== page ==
Too big for your britchesPublished 12:16pm Tuesday, June 25, 2013
By CHRIS GEORGE / Guest Columnist
“Boy, don’t get too big for your britches,” my Nanny would tell me when I thought I had it figured out.
In the next week or so, we will celebrate our nation’s 237th birthday. An experiment like no other that began by conversation and led to a revolution. We had the audacity to “…absolve allegiance to the British Crown…” The move was so bold that one of our founders, Benjamin Franklin, said, “We must hang together, or assuredly we shall hang separately.”
As we grew, another saying stuck to us and is mounted on the Statue of Liberty. Part of that poem reads, “…give me your tired, your poor, your huddled masses yearning to breathe free.” Notice it doesn’t say unwilling, indolent or uncaring. This country was built, and continues to be built, on hard work and self-governance.
When I was young, my Nanny and I received food stamps that looked like fake money and you could only buy certain things. Everyone in line knew that was government cheese. I remember when she paid, she did so by trying to hide the fake money. She hated that, so she worked two jobs and went to business school to get away from it. I came home from school with a list of chores, and at times she would write on top, “An idle mind is the devil’s workshop.”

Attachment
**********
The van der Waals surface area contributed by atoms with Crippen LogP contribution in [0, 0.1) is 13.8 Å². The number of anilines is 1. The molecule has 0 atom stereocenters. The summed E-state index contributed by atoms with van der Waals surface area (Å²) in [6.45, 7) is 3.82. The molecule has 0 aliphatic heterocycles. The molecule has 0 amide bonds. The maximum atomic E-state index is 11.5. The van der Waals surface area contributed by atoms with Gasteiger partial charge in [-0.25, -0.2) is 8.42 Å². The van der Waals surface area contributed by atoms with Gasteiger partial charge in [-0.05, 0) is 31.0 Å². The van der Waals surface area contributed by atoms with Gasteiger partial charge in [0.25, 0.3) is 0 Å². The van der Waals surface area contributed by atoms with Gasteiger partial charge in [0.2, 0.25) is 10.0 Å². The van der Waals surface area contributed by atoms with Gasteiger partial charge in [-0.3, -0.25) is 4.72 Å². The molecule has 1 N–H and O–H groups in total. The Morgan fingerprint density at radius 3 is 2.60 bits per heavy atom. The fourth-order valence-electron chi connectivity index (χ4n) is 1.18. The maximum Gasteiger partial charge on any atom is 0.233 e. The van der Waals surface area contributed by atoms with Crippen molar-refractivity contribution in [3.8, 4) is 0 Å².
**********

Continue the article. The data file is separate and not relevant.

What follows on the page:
Nanny would come home from her second job around 9:30 p.m. and do her schoolwork. I’d fall asleep in the next room while I listened to her learn to type. That strong work ethic makes me question why a young man who I had to chase down lists “unemployed” or “disabled” as his employment status during the arrest report. It makes me question why I can drive down the street in the middle of the day and see young men in the yard drinking beer and playing dice, but we have non-profit groups begging for volunteers to come help pass out clothing or clean up a senior citizen’s yard.
This experiment we call America requires all of us that are able to work, to do so, and be a part of the project. If that part is working the pit changing oil, flipping burgers, cutting grass, preaching at church, or designing the next lunar landing craft, it is part of the project.
That part may be volunteering as a mentor or going to one of our many churches and joining a team where work is done for those that truly need help. Those who participate carry the load of those who don’t. The more that participate, the less of a load we have to carry. The time that I have spent outside my comfort zone in volunteer work has allowed me to grow beyond what I thought I could. Happy Birthday America, but don’t get too big for your britches. Now get to work.
Capt. Chris George is a commander with the Criminal Investigations Division of the Shelby County Sheriff’s Office. He can be reached at firstname.lastname@example.org.